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The Met Office's 140-tonne Cray system contains 480,000 CPUs, which collectively give it the power of 100,000 PlayStation 4 consoles, while two petabytes of memory, equivalent to 120,000 iPhones, mean it will run 23 trillion calculations per second, 18 times faster than its current set-up.
The XC40 relies on fast, secure and reliable connectivity that can keep up with the vast amount of data it will generate.
“To power some of the world’s most intelligent technology we need a robust network that can weather all kinds of storms,” explained Dave Underwood, deputy director of the Met Office’s high-performance computing programme.
“Virgin Media Business created a bespoke solution for us which meets the complex needs of this supercomputer and will ensure we can sustain quality weather and climate services.”
The ISP will supply two diverse, high-capacity optical networking circuits capable of moving large volumes of data between the Met Office’s Exeter HQ and the separate facility it has built to house the supercomputer, 2 kilometres away, which also houses a collaboration space for industry stakeholders, research scientists and startups.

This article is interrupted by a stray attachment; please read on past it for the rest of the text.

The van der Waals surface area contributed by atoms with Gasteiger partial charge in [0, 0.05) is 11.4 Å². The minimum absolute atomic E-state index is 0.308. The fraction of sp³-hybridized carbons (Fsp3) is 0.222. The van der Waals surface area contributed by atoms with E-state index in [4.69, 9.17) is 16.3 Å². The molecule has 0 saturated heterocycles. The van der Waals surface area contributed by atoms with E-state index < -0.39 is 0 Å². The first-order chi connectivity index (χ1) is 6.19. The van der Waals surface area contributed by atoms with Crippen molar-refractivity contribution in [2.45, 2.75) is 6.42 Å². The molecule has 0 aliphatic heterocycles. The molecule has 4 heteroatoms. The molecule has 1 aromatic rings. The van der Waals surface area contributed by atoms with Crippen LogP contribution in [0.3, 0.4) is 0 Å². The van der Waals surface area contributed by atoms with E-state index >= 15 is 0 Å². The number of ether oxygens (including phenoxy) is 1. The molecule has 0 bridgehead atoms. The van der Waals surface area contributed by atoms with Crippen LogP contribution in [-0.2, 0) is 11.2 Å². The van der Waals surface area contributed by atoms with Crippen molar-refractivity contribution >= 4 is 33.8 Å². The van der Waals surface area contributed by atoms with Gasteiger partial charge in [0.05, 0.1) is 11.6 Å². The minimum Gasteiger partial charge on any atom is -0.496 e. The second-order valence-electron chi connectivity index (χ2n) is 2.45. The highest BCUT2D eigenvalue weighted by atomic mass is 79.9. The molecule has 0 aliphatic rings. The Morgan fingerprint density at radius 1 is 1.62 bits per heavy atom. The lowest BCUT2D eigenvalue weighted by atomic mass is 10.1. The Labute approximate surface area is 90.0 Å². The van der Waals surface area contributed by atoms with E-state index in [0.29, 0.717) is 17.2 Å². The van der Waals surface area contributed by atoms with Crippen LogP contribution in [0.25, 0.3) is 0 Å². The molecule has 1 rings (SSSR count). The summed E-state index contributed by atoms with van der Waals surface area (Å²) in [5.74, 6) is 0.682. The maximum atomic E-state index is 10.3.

Each circuit will carry six 1Gbps, one 10Gblps and one 100Gbps Ethernet services.
The Met Office said the reliability and capability of the Virgin Media Business next-generation, fibre optic network was identified as a key element in securing the contract.
Virgin Media Business executive sales director Rob Orr commented: “We are honoured to be the force fuelling one of the world’s highest performing supercomputers. The Met Office provides such a crucial service to this country and it is essential they have the right technology and infrastructure in place to fulfil their needs now and in the future.”
The contract was procured and awarded under the government’s Network Service Framework (NSF), which went live across the public sector in July 2015.